Needed: More critical thinking
Posted February 18, 2016on:
Our daily rags sometimes do us a disservice by publishing articles like this.
A headline that reads “Eating too much fish while pregnant raises child obesity risk” is not only inaccurate, it is also irresponsible. The researchers highlighted that there was no direct link and said that making such a hypothesis was “speculative”. The study did not prove causation; it only suggested correlation.
The headline is what grabs eyeballs. It is clickbait based on fear or worry.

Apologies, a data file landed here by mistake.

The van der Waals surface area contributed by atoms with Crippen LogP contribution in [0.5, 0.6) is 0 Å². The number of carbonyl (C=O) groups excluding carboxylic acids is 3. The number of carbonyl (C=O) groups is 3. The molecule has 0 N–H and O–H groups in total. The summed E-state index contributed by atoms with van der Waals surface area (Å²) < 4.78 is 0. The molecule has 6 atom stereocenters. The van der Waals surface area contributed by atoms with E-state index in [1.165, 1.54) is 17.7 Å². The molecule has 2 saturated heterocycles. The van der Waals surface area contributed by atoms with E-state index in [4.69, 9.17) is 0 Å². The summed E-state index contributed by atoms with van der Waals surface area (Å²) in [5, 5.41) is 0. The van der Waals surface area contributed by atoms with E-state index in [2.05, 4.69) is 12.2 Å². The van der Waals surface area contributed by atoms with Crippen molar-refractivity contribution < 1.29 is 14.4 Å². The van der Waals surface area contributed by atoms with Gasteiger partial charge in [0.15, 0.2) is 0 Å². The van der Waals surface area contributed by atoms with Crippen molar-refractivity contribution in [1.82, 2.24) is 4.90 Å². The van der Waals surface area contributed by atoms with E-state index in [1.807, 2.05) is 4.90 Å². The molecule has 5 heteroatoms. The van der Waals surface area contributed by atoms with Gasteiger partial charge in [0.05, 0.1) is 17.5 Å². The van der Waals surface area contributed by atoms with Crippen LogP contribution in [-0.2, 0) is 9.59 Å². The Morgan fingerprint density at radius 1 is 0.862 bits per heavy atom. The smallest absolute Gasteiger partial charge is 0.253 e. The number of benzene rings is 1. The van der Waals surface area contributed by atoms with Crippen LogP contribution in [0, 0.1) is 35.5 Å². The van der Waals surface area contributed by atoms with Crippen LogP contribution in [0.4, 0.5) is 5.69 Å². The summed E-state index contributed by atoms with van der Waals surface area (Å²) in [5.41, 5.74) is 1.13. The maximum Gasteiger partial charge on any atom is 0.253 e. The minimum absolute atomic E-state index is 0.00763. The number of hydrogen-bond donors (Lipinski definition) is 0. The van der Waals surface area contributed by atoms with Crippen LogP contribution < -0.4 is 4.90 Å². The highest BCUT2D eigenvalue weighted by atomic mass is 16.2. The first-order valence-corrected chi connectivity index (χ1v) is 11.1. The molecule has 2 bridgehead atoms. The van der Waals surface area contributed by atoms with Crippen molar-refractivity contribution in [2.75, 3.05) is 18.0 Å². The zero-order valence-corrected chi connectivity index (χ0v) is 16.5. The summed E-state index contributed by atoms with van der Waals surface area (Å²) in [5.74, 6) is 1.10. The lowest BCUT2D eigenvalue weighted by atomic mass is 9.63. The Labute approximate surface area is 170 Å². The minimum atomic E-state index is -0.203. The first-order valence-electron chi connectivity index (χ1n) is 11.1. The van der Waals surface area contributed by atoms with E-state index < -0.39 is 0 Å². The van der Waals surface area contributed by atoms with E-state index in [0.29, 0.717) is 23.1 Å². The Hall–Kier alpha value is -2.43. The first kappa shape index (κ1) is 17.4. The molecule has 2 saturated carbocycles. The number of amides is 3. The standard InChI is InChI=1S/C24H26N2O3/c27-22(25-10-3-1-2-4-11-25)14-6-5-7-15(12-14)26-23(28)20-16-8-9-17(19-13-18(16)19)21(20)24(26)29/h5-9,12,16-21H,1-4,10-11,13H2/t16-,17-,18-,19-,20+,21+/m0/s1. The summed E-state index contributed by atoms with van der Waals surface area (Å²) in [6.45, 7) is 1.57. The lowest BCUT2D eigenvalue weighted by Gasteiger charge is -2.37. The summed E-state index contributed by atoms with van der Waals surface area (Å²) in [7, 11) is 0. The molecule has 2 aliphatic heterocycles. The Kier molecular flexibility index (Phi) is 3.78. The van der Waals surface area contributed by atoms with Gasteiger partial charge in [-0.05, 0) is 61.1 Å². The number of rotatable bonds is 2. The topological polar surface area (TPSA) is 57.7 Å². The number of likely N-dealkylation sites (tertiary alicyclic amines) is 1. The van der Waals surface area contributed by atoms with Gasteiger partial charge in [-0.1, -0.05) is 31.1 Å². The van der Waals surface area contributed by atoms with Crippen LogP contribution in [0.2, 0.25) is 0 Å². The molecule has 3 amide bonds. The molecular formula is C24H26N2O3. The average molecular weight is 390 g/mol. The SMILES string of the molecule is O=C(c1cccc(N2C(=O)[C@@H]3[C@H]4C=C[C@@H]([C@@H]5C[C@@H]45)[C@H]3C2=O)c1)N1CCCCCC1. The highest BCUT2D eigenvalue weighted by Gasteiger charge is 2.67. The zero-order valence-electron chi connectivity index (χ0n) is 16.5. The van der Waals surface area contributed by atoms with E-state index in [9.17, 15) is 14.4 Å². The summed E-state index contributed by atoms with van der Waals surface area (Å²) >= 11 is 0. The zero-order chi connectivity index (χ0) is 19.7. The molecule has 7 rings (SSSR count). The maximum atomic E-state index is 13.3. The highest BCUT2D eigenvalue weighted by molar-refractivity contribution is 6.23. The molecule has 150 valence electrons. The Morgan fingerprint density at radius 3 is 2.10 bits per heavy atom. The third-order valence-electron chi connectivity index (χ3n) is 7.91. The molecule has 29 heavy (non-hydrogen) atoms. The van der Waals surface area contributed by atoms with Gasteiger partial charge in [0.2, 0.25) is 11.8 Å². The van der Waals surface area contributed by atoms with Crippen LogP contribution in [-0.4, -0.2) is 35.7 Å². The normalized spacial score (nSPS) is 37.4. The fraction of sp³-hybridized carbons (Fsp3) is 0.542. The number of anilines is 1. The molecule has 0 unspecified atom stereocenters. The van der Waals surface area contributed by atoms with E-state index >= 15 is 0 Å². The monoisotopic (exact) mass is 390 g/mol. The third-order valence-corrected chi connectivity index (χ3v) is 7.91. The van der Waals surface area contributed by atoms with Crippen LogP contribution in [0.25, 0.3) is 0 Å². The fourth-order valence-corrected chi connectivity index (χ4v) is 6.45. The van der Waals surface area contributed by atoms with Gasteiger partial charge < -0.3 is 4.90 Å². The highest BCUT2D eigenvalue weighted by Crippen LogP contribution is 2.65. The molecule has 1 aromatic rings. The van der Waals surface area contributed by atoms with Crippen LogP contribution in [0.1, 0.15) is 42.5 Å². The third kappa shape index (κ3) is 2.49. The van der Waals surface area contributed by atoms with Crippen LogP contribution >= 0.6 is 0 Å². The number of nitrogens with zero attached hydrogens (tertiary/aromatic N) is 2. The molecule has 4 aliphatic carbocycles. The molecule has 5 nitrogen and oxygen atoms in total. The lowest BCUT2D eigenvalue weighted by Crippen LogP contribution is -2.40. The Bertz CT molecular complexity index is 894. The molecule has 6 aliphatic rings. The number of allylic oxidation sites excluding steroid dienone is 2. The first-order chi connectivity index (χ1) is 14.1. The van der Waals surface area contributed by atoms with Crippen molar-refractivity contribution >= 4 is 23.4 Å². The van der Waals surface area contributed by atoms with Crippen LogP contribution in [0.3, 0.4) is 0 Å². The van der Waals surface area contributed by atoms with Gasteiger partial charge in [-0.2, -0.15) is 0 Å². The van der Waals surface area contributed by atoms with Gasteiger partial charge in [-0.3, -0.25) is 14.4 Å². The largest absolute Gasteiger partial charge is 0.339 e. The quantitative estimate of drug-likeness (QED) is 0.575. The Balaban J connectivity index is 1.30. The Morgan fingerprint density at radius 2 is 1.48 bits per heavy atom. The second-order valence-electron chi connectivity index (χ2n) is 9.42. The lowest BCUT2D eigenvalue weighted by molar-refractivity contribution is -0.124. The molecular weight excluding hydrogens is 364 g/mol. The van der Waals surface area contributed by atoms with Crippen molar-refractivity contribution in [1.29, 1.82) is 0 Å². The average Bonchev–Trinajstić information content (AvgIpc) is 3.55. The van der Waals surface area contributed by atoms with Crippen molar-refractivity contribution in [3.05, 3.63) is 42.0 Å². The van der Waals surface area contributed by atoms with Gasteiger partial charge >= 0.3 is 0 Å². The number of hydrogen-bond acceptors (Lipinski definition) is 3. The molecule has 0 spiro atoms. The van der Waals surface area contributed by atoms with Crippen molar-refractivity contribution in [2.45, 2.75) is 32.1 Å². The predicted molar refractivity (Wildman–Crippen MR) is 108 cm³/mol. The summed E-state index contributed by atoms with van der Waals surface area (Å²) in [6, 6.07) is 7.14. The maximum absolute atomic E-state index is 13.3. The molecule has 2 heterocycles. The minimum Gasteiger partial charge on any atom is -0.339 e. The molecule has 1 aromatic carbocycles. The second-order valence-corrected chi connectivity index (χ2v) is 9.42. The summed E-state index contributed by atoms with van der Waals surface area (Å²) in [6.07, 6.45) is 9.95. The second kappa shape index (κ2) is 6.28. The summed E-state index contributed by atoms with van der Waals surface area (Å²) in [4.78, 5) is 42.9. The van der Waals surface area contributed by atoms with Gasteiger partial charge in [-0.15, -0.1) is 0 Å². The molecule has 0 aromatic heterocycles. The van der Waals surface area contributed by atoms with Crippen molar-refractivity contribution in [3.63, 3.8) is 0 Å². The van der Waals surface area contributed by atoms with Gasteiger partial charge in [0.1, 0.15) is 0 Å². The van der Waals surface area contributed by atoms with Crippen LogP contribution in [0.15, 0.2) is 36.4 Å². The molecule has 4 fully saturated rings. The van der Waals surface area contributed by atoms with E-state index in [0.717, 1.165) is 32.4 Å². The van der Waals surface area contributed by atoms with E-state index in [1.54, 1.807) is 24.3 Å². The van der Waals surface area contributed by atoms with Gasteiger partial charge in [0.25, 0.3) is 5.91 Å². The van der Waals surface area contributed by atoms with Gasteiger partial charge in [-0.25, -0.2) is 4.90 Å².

If not scientifically or research literate, the layperson typically does not distinguish between correlation with causation. Perhaps we need a SkillsFuture course on this because it is a valuable lesson in lifelong learning.
If not, then we might ponder the observation of one of the readers: The Japanese consume a lot of fish, and presumably that includes pregnant women, but they have a relatively low obesity rate. So what gives?
Rising above irresponsible reporting, I wonder if literacy in schools includes the sort of critical thinking that 1) distinguishes between correlation and causation, and 2) encourages questions with counter examples and data.
Is such literacy relegated to “cyberwellness” programmes or is it integrated in the context of actual content?